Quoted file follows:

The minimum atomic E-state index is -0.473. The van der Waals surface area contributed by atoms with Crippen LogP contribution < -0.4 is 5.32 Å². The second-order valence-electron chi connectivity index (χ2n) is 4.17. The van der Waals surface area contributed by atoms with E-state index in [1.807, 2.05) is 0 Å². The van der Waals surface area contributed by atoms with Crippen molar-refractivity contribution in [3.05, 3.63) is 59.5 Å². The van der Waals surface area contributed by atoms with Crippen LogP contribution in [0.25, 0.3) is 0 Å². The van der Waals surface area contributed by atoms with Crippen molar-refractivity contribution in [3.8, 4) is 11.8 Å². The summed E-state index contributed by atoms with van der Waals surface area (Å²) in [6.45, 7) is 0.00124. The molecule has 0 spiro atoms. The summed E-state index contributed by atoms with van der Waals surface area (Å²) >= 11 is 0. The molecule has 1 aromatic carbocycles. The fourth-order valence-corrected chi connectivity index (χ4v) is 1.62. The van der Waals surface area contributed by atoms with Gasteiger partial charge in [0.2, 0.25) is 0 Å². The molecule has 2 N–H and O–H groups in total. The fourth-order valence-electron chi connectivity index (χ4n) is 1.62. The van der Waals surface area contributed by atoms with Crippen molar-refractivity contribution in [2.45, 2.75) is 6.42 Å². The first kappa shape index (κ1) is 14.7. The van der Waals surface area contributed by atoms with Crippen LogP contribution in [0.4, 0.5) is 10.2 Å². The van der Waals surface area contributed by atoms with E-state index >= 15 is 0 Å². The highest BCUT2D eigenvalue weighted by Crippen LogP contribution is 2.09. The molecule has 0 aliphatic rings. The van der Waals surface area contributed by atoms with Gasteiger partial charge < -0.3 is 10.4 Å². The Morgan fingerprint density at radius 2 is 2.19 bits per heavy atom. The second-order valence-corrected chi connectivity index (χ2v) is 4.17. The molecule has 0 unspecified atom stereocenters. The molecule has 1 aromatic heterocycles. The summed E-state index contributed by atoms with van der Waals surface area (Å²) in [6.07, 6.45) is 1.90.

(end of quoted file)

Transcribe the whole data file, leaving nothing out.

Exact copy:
The minimum atomic E-state index is -0.473. The van der Waals surface area contributed by atoms with Crippen LogP contribution < -0.4 is 5.32 Å². The second-order valence-electron chi connectivity index (χ2n) is 4.17. The van der Waals surface area contributed by atoms with E-state index in [1.807, 2.05) is 0 Å². The van der Waals surface area contributed by atoms with Crippen molar-refractivity contribution in [3.05, 3.63) is 59.5 Å². The van der Waals surface area contributed by atoms with Crippen LogP contribution in [0.25, 0.3) is 0 Å². The van der Waals surface area contributed by atoms with Crippen molar-refractivity contribution in [3.8, 4) is 11.8 Å². The summed E-state index contributed by atoms with van der Waals surface area (Å²) in [6.45, 7) is 0.00124. The molecule has 0 spiro atoms. The summed E-state index contributed by atoms with van der Waals surface area (Å²) >= 11 is 0. The molecule has 1 aromatic carbocycles. The fourth-order valence-corrected chi connectivity index (χ4v) is 1.62. The van der Waals surface area contributed by atoms with Gasteiger partial charge in [0.2, 0.25) is 0 Å². The molecule has 2 N–H and O–H groups in total. The fourth-order valence-electron chi connectivity index (χ4n) is 1.62. The van der Waals surface area contributed by atoms with Crippen molar-refractivity contribution in [2.45, 2.75) is 6.42 Å². The first kappa shape index (κ1) is 14.7. The van der Waals surface area contributed by atoms with Crippen LogP contribution in [0.4, 0.5) is 10.2 Å². The van der Waals surface area contributed by atoms with E-state index >= 15 is 0 Å². The highest BCUT2D eigenvalue weighted by Crippen LogP contribution is 2.09. The molecule has 0 aliphatic rings. The van der Waals surface area contributed by atoms with Gasteiger partial charge < -0.3 is 10.4 Å². The Morgan fingerprint density at radius 2 is 2.19 bits per heavy atom. The second-order valence-corrected chi connectivity index (χ2v) is 4.17. The molecule has 0 unspecified atom stereocenters. The molecule has 1 aromatic heterocycles. The summed E-state index contributed by atoms with van der Waals surface area (Å²) in [6.07, 6.45) is 1.90.